SOLIDARITY WITH DETAINED AND MISSING STAFF MEMBERS – Message of the UN Secretary-General Kofi Annan: “On 25 March 1985, Alec Collett, on assignment for the United Nations Relief and Works Agency for Palestine Refugees in the Near East (UNRWA), was abducted by armed men near Beirut Airport. His fate has never been determined The International Day of Solidarity with Detained and Missing Staff Members, now being observed for the nineteenth time, is meant to draw attention not only to Alec’s case, but also to the plight of any and all civilian personnel who have been arrested, detained, abducted or “disappeared” while serving the United Nations. Last year, at least 10 staff members were taken hostage in separate incidents in the Democratic Republic of the Congo, Georgia and Liberia. Earlier this year, a staff member was kidnapped and held for more than a week in Somalia. The threats faced by UN staff, international and local alike, as well as by our non-governmental colleagues and the press, remain profound. I would like to commend the Staff Union’s Committee on the Security and Independence of the International Civil Service for its determination to focus global attention on this issue of crucial importance for our mission. I call again on the 120 Member States that have still not ratified the United Nations Convention on the Safety of UN and Associated Personnel, to do so without delay.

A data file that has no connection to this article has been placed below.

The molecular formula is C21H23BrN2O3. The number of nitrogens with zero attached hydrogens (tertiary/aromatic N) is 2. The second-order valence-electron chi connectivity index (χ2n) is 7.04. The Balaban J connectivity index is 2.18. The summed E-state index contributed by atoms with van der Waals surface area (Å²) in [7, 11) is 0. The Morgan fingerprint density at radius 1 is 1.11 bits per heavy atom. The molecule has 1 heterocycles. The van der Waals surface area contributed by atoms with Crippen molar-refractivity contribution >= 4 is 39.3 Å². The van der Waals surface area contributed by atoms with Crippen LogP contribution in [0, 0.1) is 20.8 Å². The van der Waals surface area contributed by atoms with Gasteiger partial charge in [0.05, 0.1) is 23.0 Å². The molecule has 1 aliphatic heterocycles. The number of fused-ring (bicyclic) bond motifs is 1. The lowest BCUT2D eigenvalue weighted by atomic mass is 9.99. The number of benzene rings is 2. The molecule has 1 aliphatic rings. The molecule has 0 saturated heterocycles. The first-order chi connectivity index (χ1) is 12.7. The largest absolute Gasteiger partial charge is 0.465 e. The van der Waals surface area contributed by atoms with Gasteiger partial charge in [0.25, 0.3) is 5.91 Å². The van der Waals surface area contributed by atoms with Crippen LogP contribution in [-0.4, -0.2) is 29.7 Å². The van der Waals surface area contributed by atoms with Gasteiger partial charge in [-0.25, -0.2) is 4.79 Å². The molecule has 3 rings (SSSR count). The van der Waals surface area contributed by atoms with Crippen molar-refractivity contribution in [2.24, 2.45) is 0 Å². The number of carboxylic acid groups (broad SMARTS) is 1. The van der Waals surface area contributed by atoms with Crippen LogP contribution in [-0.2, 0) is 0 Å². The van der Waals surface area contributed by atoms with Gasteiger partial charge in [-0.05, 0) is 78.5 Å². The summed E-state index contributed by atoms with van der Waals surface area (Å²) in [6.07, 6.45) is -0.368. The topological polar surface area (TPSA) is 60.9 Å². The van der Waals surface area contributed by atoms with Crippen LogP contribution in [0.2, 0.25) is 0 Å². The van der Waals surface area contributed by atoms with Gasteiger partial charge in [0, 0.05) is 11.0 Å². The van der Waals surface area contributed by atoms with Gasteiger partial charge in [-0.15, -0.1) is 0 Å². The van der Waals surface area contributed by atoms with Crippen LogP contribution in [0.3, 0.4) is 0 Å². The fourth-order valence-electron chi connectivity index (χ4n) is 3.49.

But that, of course, is merely a first step, and one on paper, too; there is far more that States can and must do to provide secure and safe working conditions, to prevent hostage-taking, arbitrary detentions and “disappearances”, and to seek justice when such things occur. For United Nations staff, the wounds and memories of last year’s horrific attack in Baghdad are as painful as ever, and have created a new context and awareness in which all our work now takes place. I wish to assure all staff that their safety remains my foremost concern, and I am committed to ensuring that the policies, protections and accountability measures are in place that will enable them to carry out their vital work.”